Brexit: PM to tell EU leaders to renegotiate deal
Boris Johnson will tell EU leaders there needs to be a new Brexit deal when he makes his first trip abroad as PM later this week.
The UK will leave the EU on 31 October with or without a deal, he will insist.
However No 10 said there will be "very little discussion" of Brexit during the meetings in France and Germany.
Meanwhile, the Sunday Times has printed leaked government documents warning of food, medicine and fuel shortages in a no-deal scenario.
It says the Treasury paper on preparations for a no-deal Brexit, codenamed Operation Yellowhammer, reveals that the UK could also face months of disruption at its ports, while plans to avoid a hard border between Northern Ireland and the Republic of Ireland are unlikely to prove sustainable.
The government said the document was not what it expected to happen, but outlined scenarios being looked at as part of its no-deal preparations.
The prime minister will travel to Berlin to meet German Chancellor Angela Merkel on Wednesday, and meet French President Emmanuel Macron in Paris on Thursday.
He is expected to say that parliament cannot and will not change the outcome of the 2016 referendum and insist there must be a new deal to replace Theresa May’s Withdrawal Agreement — which was defeated three times by MPs — if the UK is to leave the EU with a deal.
However, it is thought that the leaders are more likely to discuss issues such as foreign policy, security, trade and the environment, ahead of the G7 summit next weekend.
Boris Johnson had been reluctant to fly to meet European leaders until it seemed a breakthrough was likely.
But — it still doesn’t.
When Mr Johnson meets the EU’s most powerful leaders — Angela Merkel and Emmanuel Macron — he will repeat his message that the UK is leaving, no matter what, at the end of October.
He will tell them face-to-face for the first time that the only way the UK will sign up to a deal is if the EU thinks again, and replaces the agreement brokered by Theresa May.
But there seems to be little chance of any serious progress in the coming days.
No 10 does not seem particularly optimistic and says that it expects both sides will say their piece, then move on to other issues.
Meanwhile Labour leader Jeremy Corbyn has reiterated his call for MPs to work together to stop no-deal Brexit.
Speaking to the Observer, Mr Corbyn said his plan to be installed as a caretaker PM was the "simplest and most democratic way to stop no-deal".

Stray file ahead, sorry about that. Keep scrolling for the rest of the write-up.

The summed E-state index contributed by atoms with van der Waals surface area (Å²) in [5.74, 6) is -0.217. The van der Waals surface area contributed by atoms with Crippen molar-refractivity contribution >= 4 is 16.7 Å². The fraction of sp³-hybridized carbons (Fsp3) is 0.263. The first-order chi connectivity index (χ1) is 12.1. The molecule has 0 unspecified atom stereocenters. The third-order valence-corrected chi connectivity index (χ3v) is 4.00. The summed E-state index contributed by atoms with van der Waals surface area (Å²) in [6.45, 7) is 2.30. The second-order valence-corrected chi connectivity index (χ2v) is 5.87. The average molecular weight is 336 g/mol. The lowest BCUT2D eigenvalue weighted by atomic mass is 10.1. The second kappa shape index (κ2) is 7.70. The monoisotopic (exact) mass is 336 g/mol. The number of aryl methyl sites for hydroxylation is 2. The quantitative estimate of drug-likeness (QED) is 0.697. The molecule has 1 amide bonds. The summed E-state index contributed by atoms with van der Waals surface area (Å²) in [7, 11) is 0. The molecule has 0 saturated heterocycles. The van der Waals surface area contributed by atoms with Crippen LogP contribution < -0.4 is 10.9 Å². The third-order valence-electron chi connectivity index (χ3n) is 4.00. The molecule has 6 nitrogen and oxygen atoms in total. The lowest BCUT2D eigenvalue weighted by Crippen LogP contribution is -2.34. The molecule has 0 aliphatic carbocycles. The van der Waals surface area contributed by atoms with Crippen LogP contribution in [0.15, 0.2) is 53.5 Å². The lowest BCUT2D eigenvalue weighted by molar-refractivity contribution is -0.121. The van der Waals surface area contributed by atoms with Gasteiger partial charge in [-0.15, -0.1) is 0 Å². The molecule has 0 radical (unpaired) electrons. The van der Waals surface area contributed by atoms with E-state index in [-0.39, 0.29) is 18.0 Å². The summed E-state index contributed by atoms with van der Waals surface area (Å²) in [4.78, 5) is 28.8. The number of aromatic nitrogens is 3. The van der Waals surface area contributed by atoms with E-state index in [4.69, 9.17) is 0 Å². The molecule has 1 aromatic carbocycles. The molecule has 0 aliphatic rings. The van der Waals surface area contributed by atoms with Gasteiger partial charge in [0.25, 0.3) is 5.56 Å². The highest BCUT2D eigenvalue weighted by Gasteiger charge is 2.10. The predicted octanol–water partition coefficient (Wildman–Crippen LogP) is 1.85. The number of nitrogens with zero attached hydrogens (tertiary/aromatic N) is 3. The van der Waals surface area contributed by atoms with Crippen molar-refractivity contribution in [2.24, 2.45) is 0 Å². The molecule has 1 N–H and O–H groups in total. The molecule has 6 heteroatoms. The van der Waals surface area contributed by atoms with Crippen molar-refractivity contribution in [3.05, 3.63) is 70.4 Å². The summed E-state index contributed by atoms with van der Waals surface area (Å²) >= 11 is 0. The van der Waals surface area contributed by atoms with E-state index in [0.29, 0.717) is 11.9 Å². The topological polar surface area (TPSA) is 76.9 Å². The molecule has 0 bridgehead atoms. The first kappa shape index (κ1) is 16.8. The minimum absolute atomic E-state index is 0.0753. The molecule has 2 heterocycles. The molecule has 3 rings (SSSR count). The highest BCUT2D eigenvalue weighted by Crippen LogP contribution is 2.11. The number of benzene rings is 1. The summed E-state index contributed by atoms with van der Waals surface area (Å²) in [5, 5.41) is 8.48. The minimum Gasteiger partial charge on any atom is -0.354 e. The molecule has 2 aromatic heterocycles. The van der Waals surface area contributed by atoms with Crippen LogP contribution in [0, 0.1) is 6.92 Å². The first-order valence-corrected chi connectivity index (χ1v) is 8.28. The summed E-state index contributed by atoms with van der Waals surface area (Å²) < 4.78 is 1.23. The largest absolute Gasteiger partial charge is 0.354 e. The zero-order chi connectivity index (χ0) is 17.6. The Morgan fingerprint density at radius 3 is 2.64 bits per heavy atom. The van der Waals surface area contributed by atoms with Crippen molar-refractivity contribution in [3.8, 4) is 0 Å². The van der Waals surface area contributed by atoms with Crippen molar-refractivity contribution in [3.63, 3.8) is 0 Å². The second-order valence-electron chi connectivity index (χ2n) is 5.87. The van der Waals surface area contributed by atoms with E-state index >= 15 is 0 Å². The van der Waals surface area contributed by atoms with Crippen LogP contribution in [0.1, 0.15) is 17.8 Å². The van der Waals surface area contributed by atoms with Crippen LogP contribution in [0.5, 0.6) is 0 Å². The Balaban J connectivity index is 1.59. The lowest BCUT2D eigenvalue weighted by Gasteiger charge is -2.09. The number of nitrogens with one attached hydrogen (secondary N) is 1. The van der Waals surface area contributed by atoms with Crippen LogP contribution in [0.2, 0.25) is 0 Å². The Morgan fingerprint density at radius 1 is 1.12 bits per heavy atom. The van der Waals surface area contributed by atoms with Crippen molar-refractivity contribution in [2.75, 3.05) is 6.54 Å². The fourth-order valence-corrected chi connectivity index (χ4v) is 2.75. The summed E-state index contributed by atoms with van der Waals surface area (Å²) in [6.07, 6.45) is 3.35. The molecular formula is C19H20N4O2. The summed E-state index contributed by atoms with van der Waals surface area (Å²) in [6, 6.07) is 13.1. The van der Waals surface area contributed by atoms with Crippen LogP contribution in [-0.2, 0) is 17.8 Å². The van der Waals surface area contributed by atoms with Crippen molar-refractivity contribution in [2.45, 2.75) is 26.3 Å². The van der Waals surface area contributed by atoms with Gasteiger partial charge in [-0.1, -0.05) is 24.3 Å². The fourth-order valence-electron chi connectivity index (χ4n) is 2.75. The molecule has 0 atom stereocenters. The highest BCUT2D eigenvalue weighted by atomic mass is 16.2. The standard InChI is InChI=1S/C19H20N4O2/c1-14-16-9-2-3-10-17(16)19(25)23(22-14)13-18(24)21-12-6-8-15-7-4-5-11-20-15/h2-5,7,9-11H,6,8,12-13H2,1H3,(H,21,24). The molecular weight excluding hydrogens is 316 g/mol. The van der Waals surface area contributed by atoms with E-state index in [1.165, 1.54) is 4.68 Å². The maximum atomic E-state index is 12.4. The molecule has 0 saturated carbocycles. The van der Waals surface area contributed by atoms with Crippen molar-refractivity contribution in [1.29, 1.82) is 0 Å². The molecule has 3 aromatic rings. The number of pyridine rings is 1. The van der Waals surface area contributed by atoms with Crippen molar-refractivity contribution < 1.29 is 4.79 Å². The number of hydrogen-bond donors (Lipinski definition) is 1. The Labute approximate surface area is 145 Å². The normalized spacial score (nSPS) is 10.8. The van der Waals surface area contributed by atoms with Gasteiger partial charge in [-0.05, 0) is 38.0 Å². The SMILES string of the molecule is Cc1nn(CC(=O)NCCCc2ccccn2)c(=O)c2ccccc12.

"We have to seize the opportunity before it’s too late, so the people, rather than an unelected prime minister, can decide our country’s future," he said.
The Labour leader has said he would delay Brexit, call a snap election, and campaign for another referendum as a caretaker PM.
Several Tory MPs and Liberal Democrats rejected his proposals, although it won the the potential backing of the SNP and Plaid Cymru.
Lib Dem leader Jo Swinson said Mr Corbyn was "divisive" and instead suggested that Conservative MP Ken Clarke or former Labour leader Harriet Harman could head a temporary government.
Meanwhile, in a letter seen by the Mail on Sunday, Mr Johnson has warned rebel Tory MPs that their opposition to a no-deal Brexit is damaging the prospect of getting a new deal.
He said it was "plain as a pikestaff" that the EU will "not compromise as long as they believe there is the faintest possibility that Parliament can block Brexit on 31 October".
More than 100 MPs from across the Commons have urged the prime minister to recall parliament and let it sit permanently until the UK leaves the EU.
In a letter, MPs say: "Our country is on the brink of an economic crisis, as we career towards a no-deal Brexit which will have an immediate effect on food and medical supplies, damage our economy, jobs, the public finances, public services, universities and long-term economic security.
"We face a national emergency, and parliament must be recalled now in August and sit permanently until 31 October, so that the voices of the people can be heard, and that there can be proper scrutiny of your government."
Article source: “https://www.bbc.com/news/uk-49385263”